16 September 2021 Volume :9 Issue :40

UKZN Webinar on Regulating the Private Security Industry by Bridging the Gap between Theory and Practice

UKZN Webinar on Regulating the Private Security Industry by Bridging the Gap between Theory and Practice
Panelists at the webinar, clockwise from top left: Professor Fikile Mazibuko, Ms Nomakhosi Sibisi, Mr Jan Sambo, Mr Tebogo Seanego, Ms Londiwe Caluza, and Mr Nkosingiphile Mbhele.

Bridging the Gap between Theory and Practice: Regulating the Private Security Industry was the title of a webinar facilitated by Ms Nomakhosi Sibisi, a lecturer in the School of Applied Human Sciences.

As the former Chairperson of the Private Security Industry Regulatory Authority (PSiRA), Emeritus Professor Fikile Mazibuko who is currently overseeing the Student Services Division (SSD), highlighted the primary objectives of PSiRA, mentioning how the private security industry had grown considerably over the years, cementing its place in society.

‘One only has to recall the important role private security played in the recent unrest to understand the importance of the industry in supporting law enforcement in what can be described as the thin blue line,’ Mazibuko said.

Chief Operations Officer for PSiRA Mr Stefan Badenhorst commented on the role of the private security industry in providing increased protection to property and individuals, giving an overview of the authority as a state entity, an independent regulator, and a self-funded organisation that acts as a law enforcement agency for the industry.

Badenhorst listed the core functions of PSiRA as handling the registration and database of all security service providers and officers; screening all persons intending to be part of the private security industry; overseeing the quality assurance of training standards; inspecting and prosecuting security service providers; and advising the Minister of Police on regulations pertaining to the Private Security Industry Regulation Act.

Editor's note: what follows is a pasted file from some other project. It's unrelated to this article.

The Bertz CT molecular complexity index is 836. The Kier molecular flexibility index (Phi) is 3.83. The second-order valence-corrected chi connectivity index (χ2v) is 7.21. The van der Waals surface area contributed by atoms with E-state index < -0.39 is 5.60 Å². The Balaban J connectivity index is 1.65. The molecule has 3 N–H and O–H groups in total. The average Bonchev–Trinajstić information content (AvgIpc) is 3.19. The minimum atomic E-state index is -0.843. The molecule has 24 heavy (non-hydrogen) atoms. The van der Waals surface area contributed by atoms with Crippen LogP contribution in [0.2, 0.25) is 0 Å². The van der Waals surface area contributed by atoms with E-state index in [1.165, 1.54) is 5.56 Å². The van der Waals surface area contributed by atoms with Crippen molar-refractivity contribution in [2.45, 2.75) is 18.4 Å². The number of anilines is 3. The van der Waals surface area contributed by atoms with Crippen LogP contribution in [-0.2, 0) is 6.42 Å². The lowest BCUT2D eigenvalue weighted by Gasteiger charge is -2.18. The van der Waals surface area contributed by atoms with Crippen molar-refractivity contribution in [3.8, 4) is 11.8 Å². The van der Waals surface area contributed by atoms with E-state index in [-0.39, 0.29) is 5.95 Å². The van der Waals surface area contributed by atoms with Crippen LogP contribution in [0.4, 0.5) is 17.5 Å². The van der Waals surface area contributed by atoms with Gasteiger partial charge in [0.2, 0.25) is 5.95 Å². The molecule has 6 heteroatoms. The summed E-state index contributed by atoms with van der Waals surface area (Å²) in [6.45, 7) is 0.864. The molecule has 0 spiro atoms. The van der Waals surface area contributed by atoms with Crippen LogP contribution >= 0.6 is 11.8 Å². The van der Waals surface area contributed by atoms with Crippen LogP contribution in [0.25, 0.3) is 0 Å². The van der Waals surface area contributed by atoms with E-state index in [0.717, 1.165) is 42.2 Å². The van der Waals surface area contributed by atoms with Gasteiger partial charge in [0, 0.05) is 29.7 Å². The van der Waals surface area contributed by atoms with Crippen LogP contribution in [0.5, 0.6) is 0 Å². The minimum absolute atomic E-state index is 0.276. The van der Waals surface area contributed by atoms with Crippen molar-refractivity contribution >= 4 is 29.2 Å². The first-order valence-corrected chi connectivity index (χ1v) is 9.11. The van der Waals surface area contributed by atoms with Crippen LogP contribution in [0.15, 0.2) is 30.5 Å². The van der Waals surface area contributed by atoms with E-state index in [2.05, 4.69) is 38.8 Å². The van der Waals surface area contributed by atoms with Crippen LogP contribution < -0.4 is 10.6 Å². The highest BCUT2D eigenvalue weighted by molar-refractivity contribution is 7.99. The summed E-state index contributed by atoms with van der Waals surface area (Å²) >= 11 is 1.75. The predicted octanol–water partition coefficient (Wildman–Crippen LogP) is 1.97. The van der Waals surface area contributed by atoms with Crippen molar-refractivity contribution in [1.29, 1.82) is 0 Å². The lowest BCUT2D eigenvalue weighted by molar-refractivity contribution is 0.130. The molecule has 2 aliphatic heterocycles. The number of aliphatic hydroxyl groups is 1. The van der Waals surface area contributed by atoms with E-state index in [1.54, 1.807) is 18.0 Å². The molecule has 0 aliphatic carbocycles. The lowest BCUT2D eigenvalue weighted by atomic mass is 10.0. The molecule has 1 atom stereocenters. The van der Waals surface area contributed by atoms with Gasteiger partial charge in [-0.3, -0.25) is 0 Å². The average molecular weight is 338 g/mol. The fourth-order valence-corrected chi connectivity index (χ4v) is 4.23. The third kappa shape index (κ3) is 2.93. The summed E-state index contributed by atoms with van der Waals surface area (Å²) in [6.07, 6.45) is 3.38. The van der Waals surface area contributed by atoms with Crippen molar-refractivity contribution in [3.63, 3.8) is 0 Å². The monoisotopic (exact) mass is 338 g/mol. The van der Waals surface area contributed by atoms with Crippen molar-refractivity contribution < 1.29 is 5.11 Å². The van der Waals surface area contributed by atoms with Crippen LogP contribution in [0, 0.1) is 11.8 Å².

Acting Deputy Director of Law Enforcement for PSiRA Mr Jan Sambo explained practical aspects of regulating the private security industry, detailing how it included legislation, compliance and enforcement in which inspectors were deployed to make sure that all security service providers and officers complied with the law and were penalised accordingly for failure to do so.

Sambo mentioned some of the challenges and identified how they had encountered legislation gaps due to amendments and new regulations being drafted, a lack of co-operation between law enforcement agencies and a lack of investigation techniques, preservation and the presentation of evidence before a tribunal. He listed the amendment and or promulgation of new legislation, the improvement of stakeholder engagement, and the development of short courses and training as some of the solutions in bridging the gap between theory and practice.

The Acting Manager for Research and Development for PSiRA Mr Tebogo Seanego explained the structure and purpose of his unit in undertaking research that provided relevant insights on the organisation’s core business activities.

He highlighted various studies undertaken by the unit including car guarding services, locksmith functions, anti-poaching services and neighbourhood watches as private security measures and mentioned their current research projects for 2021. Seanego also commented on the Private Security Services Postgraduate Law course offered at Wits University.

UKZN lecturer in the Discipline of Criminology and Forensic Studies Mr Nkosingiphile Mbhele, identified the private security industry as one of the biggest business sectors in the country and said the rapid growth of the industry had been met with regulation challenges. He also discussed the enforcement of the PSiRA Act in drinking establishments.

In his study, Mbhele revealed the importance of enforcing private security legislative and regulative frameworks in regard to bouncers in drinking and entertainment establishments. He felt it would ensure that bouncers as private security personnel were professionally trained and registered with PSiRA, that the industry had gender equality, that the bouncers complied with the PSiRA Act when conducting their duties, and that they were not exploited in terms of payments which would in turn make the spaces they occupied safer and more peaceful.

A Junior Researcher for PSiRA Ms Londiwe Caluza unpacked the topic of barriers for control for the private security industry and student protests in South Africa. Focusing on the role and conduct of security officers during student protests, she explained how personnel were usually compelled by their clients to act beyond their scope of duty in crowd control and spoke about the use of unqualified security guards and uniforms similar to those of state security forces.

Caluza recommended the development of official qualifications, techniques and tactics in the field pertinent to handling protest action and also called for stricter penalties for the use of uniforms resembling those of state security forces.

Words: Hlengiwe Khwela

Photographs: Supplied

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